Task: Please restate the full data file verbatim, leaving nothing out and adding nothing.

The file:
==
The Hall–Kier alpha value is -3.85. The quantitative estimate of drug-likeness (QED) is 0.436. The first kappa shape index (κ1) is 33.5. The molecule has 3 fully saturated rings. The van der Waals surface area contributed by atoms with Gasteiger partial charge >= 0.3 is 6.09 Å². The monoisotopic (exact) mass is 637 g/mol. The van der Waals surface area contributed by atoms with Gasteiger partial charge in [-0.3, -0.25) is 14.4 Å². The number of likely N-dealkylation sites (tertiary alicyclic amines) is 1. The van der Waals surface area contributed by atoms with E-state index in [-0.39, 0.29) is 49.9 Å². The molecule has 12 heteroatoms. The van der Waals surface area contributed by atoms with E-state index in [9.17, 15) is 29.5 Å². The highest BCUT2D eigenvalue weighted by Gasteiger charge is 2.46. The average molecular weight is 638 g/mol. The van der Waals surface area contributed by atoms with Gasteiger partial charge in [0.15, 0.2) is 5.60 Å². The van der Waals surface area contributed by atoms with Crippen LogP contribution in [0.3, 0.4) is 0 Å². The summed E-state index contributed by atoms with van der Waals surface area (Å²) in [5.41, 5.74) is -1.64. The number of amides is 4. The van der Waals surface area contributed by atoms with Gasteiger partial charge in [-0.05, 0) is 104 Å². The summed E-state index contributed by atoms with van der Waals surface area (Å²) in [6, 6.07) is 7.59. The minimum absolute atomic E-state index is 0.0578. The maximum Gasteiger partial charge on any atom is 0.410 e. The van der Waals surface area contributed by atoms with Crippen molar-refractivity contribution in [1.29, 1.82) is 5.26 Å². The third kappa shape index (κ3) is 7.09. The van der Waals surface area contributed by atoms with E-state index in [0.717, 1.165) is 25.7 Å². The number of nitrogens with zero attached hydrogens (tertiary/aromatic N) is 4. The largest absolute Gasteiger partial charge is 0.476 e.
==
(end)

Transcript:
The Hall–Kier alpha value is -3.85. The quantitative estimate of drug-likeness (QED) is 0.436. The first kappa shape index (κ1) is 33.5. The molecule has 3 fully saturated rings. The van der Waals surface area contributed by atoms with Gasteiger partial charge >= 0.3 is 6.09 Å². The monoisotopic (exact) mass is 637 g/mol. The van der Waals surface area contributed by atoms with Gasteiger partial charge in [-0.3, -0.25) is 14.4 Å². The number of likely N-dealkylation sites (tertiary alicyclic amines) is 1. The van der Waals surface area contributed by atoms with E-state index in [-0.39, 0.29) is 49.9 Å². The molecule has 12 heteroatoms. The van der Waals surface area contributed by atoms with E-state index in [9.17, 15) is 29.5 Å². The highest BCUT2D eigenvalue weighted by Gasteiger charge is 2.46. The average molecular weight is 638 g/mol. The van der Waals surface area contributed by atoms with Gasteiger partial charge in [0.15, 0.2) is 5.60 Å². The van der Waals surface area contributed by atoms with Crippen LogP contribution in [0.3, 0.4) is 0 Å². The summed E-state index contributed by atoms with van der Waals surface area (Å²) in [5.41, 5.74) is -1.64. The number of amides is 4. The van der Waals surface area contributed by atoms with Gasteiger partial charge in [-0.05, 0) is 104 Å². The summed E-state index contributed by atoms with van der Waals surface area (Å²) in [6, 6.07) is 7.59. The minimum absolute atomic E-state index is 0.0578. The maximum Gasteiger partial charge on any atom is 0.410 e. The van der Waals surface area contributed by atoms with Crippen molar-refractivity contribution in [1.29, 1.82) is 5.26 Å². The third kappa shape index (κ3) is 7.09. The van der Waals surface area contributed by atoms with E-state index in [0.717, 1.165) is 25.7 Å². The number of nitrogens with zero attached hydrogens (tertiary/aromatic N) is 4. The largest absolute Gasteiger partial charge is 0.476 e.